Hall of Fame baseball star, Cal Ripken, Jr., kicked off the opening reception on December 12th with remarks about the Cal Ripken, Sr. Foundation, which seeks to provide positive influences for youth in disadvantaged areas. In addition to Senator Max Baucus and Representative Jo Ann Emerson, several leaders in the prevention and law enforcement communities addressed the group, including Dr. Robert DuPont; Dr. Doug Marlowe; Commander Melvin Scott of the Washington, D.C. Police Department; Administrator Michele Leonhart of the Drug Enforcement Administration; FBI Executive Assistant Director Rick McFeely; and INTERPOL Washington Director Shawn Bray—as well as award-winning New Yorker journalist Patrick Keefe and former NFL linebacker Ken Harvey. At the annual HIDTA Awards Banquet, Chicago Police Superintendent Garry McCarthy and ONDCP Director Gil Kerlikowske delivered remarks. In his remarks, Director Kerlikowske provided an update on several ONDCP initiatives and reiterated the Obama Administration’s third way approach to drug policy—a path that balances public health programs, law enforcement, and international partnerships.
In all, 21 task forces and 10 individuals were recognized for their outstanding performance in their effort to reduce drug production and trafficking in the United States. The Washington-Baltimore HIDTA, under the leadership of Director Tom Carr, was selected as HIDTA of the Year.
For information about the HIDTA program, click here.
- Posted byon January 22, 2013 at 2:42 PM EDT
On Saturday, Jan.19, Director Kerlikowske, Deputy Director for Demand Reduction David Mineta, and ONDCP staff joined the Baltimore City Mayor’s office, Baltimore Substance Abuse Systems, Inc. (BSAS), Rep. Elijah Cummings’ staff, and the Baltimore Recovery Corps’ Peer Recovery Advocates (PRA) to honor the legacy of Dr. Martin Luther King, Jr. and answer President Obama’s call to serve in the community on the National Day of Service.
The Director honored members of the Recovery Corps' Peer Recovery Advocates who are working to build stronger communities across the City of Baltimore by providing services and supports to people seeking or in recovery. Following his remarks, the Director presented certificates of appreciation to the advocates and to five individuals who have shown exceptional leadership in helping Recovery Corps members support sustained recovery in the community. The Recovery Corps program is “designed to provide men and women in recovery from substance use with opportunities to ‘give back’ through volunteering to serve as peer-recovery support advocates.” It was launched in spring 2011 as part of Baltimore Mayor Stephanie Rawlings-Blake’s stepUP! Baltimore volunteer initiative.
After the gathering, Director Kerlikowske, Deputy Director for Demand Reduction Mineta and staff participated in a community clean-up in the Hollins Market and Washington Village neighborhoods, which surround the University of Maryland treatment facility.
President Obama and the First Lady have asked all Americans to serve their communities not only on National Service Day, but throughout the year. To find a service project near you, visit www.serve.org.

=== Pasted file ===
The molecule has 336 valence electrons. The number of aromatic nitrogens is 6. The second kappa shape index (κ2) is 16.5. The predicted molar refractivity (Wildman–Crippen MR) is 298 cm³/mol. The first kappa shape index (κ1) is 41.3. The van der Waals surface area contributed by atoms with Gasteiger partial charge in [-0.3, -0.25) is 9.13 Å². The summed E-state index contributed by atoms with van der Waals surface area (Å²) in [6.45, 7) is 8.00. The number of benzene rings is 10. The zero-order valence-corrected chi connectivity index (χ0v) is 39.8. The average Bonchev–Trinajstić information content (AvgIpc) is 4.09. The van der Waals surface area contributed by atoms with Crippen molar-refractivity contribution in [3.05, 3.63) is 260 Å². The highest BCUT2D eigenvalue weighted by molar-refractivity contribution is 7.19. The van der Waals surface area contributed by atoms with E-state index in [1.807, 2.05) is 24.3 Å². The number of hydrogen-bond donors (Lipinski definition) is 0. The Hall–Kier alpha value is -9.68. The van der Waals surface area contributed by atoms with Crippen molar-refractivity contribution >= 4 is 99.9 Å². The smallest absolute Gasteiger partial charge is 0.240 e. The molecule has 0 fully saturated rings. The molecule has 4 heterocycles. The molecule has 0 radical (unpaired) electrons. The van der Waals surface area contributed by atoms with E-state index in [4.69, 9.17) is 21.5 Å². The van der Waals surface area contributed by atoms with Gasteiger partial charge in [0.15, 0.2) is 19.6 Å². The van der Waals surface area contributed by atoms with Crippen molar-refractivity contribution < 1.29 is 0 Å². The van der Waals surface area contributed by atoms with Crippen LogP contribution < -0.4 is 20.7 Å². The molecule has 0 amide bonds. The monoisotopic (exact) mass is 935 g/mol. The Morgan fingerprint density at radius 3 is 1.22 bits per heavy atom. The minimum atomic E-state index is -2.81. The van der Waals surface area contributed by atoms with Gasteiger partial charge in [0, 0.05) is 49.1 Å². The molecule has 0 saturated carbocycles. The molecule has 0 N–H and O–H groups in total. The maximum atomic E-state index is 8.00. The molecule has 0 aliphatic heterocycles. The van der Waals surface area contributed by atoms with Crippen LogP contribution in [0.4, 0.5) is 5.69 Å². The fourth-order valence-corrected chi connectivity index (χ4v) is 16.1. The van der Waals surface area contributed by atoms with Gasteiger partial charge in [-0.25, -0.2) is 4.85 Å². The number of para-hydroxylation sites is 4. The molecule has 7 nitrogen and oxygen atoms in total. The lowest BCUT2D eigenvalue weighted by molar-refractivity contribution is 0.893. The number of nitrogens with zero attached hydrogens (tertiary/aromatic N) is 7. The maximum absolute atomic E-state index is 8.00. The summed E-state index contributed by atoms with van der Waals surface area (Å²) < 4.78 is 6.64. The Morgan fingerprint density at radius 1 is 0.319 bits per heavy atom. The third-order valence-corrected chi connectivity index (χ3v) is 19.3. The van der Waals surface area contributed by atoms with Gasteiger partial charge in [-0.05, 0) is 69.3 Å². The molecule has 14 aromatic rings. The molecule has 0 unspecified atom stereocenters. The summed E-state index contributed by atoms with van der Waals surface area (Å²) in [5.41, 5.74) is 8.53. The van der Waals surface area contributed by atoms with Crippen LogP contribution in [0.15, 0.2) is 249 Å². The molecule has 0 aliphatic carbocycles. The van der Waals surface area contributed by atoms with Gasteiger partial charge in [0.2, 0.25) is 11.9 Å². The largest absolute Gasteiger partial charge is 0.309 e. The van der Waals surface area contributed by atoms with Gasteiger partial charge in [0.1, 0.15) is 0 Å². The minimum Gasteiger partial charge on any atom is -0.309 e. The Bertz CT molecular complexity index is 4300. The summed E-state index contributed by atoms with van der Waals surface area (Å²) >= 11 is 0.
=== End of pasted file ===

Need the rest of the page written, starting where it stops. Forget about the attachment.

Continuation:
- Posted byon January 17, 2013 at 4:01 PM EDT
“Everybody can be great ... because anybody can serve. You don't have to have a college degree to serve. You don't have to make your subject and verb agree to serve. You only need a heart full of grace, a soul generated by love.” — Reverend Dr. Martin Luther King, Jr.
On January 21st, our Nation will celebrate the legacy of Dr. Martin Luther King, Jr. This year, Dr. Martin Luther King, Jr. (MLK) Day coincides with the Presidential Inauguration, and the President is calling on all Americans to join him in a National Day of Service on Saturday, January 19th.
Director Kerlikowske, Deputy Director for Demand Reduction David Mineta, Deputy Director for State and ONDCP staff are answering the President’s call to action this Saturday. Together with Baltimore Substance Abuse Systems, Inc. and the Baltimore City Mayor’s office Director Kerlikowske will honor the Baltimore Recovery Corps’ Peer Recovery Advocates (PRA) for their outstanding volunteerism and join them for a community clean-up in Baltimore.
The members of the Baltimore Recovery Corps are recruited from people who have at least two years successful recovery from a substance use disorder and seek to use their experience to serve others. They coach and mentor people in or seeking recovery and help them access the services they need, find and maintain housing and employment, and connect to a community of recovering peers who can help them in their journey to sustained recovery.
We are inspired by the work of the Baltimore Recovery Corps and encourage all Americans to get involved in service projects that matter to them and their communities. To search by zip code for a service opportunity near you, go here.
- Posted byon January 15, 2013 at 4:05 PM EDT
In 2012, synthetic cathinones—better known as “bath salts”—made international headlines as reports of deaths and grave injuries related to this family of drug emerged. According to the National Institute on Drug Abuse, “the term ‘bath salts’ refers to an emerging family of drugs containing one or more synthetic chemicals related to cathinone, an amphetamine-like stimulant found naturally in the Khat plant.”
These reports drew widespread attention to the severe public health and safety risks associated with “bath salts.” In response to increased awareness about these drugs—and to ensure the American people had access to credible, scientific information about the drugs—earlier this month, the National Institute on Drug Abuse (NIDA) published a “DrugFacts” page on these substances. You can learn more about “bath salts” by visiting NIDA’s web site on synthetic cathinones.